Mark Gresham | 20 OCT 2022
This week Earpiece takes us back a decade to a concert by the Atlanta Chamber Players on May 22, 2012, at the Atlanta Shakespeare Tavern.
That program included this performance of George Crumb’s Vox Balaenae (“The Voice of the Whale”) by flutist Christina Smith, cellist Brad Ritchie, and pianist Paula Peace.
As its name implies, Vox Balaenae was inspired by whale songs. In the late 1960s, George Crumb heard a marine scientist’s audio recording of the sounds made by the humpback whale. In 1971, Crumb drew on these sounds as the inspiration for the piece. Vox Balaenae has eight movements: a Vocalise (“for the beginning of time”), a Sea Theme followed by five variations, and a Sea Nocturne (“for the end of time”).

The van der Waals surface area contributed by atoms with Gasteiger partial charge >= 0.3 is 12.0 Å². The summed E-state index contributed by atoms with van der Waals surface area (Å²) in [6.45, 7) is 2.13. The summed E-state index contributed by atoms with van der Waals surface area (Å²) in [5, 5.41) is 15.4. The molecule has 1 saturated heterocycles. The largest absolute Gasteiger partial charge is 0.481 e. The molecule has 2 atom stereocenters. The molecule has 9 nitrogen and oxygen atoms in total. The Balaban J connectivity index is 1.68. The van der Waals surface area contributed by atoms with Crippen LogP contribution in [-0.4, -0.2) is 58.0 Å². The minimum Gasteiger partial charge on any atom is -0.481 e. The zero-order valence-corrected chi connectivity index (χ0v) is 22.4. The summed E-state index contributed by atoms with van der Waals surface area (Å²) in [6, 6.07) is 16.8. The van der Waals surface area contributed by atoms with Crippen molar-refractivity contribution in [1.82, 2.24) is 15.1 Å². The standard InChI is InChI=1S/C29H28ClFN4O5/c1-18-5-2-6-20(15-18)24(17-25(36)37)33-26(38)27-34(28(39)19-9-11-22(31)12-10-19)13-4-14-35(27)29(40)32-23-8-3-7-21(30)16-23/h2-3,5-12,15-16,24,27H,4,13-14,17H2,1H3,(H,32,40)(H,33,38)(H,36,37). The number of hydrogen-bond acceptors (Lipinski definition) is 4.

But why are the musicians wearing masks? The composer explicitly calls for them in the score. Crumb intended the masks to symbolize the powerful impersonal forces of nature by effacing the sense of human projection, allowing the piece to present itself as a force of nature. ■
■ Atlanta Chamber Players: atlantachamberplayers.com